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Modern Preparations _ Black Border

Modern Preparations _ Black Border

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Published by Jairo Zamora

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Published by: Jairo Zamora on Feb 07, 2012
Copyright:Attribution Non-commercial


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 Adrian Posoiu
Modern Preparations
 Article by Adrian Posoiuon Fri, 02/03/2012 - 13:59
 Adrian Posoiu Dark Ascension Modern Modern Odds and Ends
 About Adrian Posoiu
I've started playing Magic since I was 18 years old, around the time when Mirrodin reared its head in Standard.The jump to semi-competitive play came shortly thereafter, as I started grinding local events on a regular basis.I attended my first Grand Prix in Athens 2006 and made my Pro Tour debut in Nagoya 2011. Recently, I wonthe Romanian Nationals and am currently set on participating at the World Championship. For those interestedin what goes on outside my realm of Magic influence: I'm currently studying for a Master’s degree in Astrophysics, as I find it one of the most interesting and rewarding branches of science at the moment.
Modern Preparations
By the time my next article rolls in, I will have taken part in both my first Pro Tour Qualifier of the season, aswell as Grand Prix Lille. I'm sure that I will have plenty of tales to recount and many interesting facts to reportat the beginning of March, but in the meanwhile it's important to prepare and keep up to date with the twoconstructed formats involved. To this end, I think it would be best to make a short summary of the currentModern environment by looking at online and paper events from the past week. Decklists have been rolling inand it's up to us to make heads or tails of the whole bulk of information.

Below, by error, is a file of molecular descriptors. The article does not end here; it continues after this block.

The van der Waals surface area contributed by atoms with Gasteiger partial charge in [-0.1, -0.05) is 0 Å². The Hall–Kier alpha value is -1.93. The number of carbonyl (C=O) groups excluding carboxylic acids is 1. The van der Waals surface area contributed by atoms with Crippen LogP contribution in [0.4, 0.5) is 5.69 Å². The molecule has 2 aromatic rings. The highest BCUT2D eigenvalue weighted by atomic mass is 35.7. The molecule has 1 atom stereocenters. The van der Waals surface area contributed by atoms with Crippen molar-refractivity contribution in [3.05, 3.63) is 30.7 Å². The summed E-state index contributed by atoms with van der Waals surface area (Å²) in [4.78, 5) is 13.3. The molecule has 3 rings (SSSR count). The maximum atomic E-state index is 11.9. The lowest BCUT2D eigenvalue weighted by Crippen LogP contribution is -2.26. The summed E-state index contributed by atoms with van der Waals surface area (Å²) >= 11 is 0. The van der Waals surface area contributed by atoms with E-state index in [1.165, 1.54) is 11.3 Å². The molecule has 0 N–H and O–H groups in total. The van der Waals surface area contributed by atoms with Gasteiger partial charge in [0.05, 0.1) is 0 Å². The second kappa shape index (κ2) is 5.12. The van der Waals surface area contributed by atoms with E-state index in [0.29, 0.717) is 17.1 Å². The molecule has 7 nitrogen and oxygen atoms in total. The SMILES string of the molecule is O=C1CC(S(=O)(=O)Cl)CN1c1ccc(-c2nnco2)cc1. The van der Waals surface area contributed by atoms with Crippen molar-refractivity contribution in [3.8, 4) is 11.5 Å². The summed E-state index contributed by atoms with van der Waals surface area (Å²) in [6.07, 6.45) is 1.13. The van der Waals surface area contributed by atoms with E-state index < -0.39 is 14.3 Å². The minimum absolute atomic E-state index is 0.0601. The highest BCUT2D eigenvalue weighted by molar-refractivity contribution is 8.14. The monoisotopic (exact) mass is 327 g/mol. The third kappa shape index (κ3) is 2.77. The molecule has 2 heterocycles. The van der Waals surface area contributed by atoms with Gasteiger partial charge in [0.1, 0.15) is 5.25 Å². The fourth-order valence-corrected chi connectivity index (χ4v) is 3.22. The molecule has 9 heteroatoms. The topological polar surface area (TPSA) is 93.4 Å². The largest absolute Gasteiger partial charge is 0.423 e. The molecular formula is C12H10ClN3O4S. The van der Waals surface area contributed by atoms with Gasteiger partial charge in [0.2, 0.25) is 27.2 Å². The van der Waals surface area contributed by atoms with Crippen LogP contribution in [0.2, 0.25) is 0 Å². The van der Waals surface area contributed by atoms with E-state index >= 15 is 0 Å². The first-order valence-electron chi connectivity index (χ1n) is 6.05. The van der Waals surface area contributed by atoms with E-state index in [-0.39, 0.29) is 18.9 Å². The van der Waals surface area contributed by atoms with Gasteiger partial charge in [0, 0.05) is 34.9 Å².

The Modern Environment
To start things off, I thought I'd look at the overall numbers presented by the highly dynamic Magic Online metagame. I looked at theprevious 15 Modern daily events that took place this week and compiled a table of all the decks that have obtained a record of 3-1 or 4-0.In total, I managed to differentiate between no less than 31 archetypes, amounting to a total of 221 lists - slightly above 14 lists perevent.There were a few obvious outliers, such as one-time appearances of Mono Black Infect, Blue/Red Control and White Weenie, rogue buildsthat have little impact on the present metagame. This prompted me to add a first criterion of selection in order to eliminate the candidateswhich were not statistically significant or sufficiently well represented to be included in the analysis. Nonetheless, I did not want to set thebar too high and risk losing bits of valuable data, so I resorted to including any archetype that had at least two appearances and twodifferent pilots in the past 15 daily events. This is the information I was left with:
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Main Deck (60 cards)Sideboard(15 cards)
4Snapcaster Mage2Disenchant4Squadron Hawk1Engineered Explosives3Kitchen Finks2Ghostly Prison3Vendilion Clique1Kitchen Finks3Spell Snare2Relic of Progenitus2Steelshaper's Gift2Spell Pierce4Path to Exile2Sunlance4Remand1Sword of War and Peace4Cryptic Command2Wrath of God1Mortarpod1Batterskull1Sword Of Fire And Ice1Sword of Feast and Famine2Celestial Colonnade2Hallowed Fountain4Seachrome Coast4Misty Rainforest2Moorland Haunt3Mutavault2Mystic Gate4Island2Plains
Mana CostColorCard TypeRarityMain Deck:Sideboard: